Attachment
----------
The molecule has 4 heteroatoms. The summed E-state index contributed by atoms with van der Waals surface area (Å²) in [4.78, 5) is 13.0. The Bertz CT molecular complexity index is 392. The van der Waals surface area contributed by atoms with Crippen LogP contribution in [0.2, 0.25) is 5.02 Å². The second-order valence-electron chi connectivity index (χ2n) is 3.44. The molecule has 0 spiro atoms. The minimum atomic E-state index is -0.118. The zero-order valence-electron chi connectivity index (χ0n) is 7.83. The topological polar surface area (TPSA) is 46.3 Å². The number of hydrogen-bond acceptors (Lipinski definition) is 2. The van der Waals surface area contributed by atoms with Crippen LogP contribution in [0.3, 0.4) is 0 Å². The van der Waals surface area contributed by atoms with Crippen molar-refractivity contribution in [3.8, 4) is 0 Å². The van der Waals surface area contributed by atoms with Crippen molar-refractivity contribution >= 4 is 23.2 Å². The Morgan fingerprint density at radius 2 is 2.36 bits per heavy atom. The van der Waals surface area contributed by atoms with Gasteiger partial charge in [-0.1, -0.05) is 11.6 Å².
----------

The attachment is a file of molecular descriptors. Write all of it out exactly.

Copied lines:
The molecule has 4 heteroatoms. The summed E-state index contributed by atoms with van der Waals surface area (Å²) in [4.78, 5) is 13.0. The Bertz CT molecular complexity index is 392. The van der Waals surface area contributed by atoms with Crippen LogP contribution in [0.2, 0.25) is 5.02 Å². The second-order valence-electron chi connectivity index (χ2n) is 3.44. The molecule has 0 spiro atoms. The minimum atomic E-state index is -0.118. The zero-order valence-electron chi connectivity index (χ0n) is 7.83. The topological polar surface area (TPSA) is 46.3 Å². The number of hydrogen-bond acceptors (Lipinski definition) is 2. The van der Waals surface area contributed by atoms with Crippen LogP contribution in [0.3, 0.4) is 0 Å². The van der Waals surface area contributed by atoms with Crippen molar-refractivity contribution in [3.8, 4) is 0 Å². The van der Waals surface area contributed by atoms with Crippen molar-refractivity contribution >= 4 is 23.2 Å². The Morgan fingerprint density at radius 2 is 2.36 bits per heavy atom. The van der Waals surface area contributed by atoms with Gasteiger partial charge in [-0.1, -0.05) is 11.6 Å².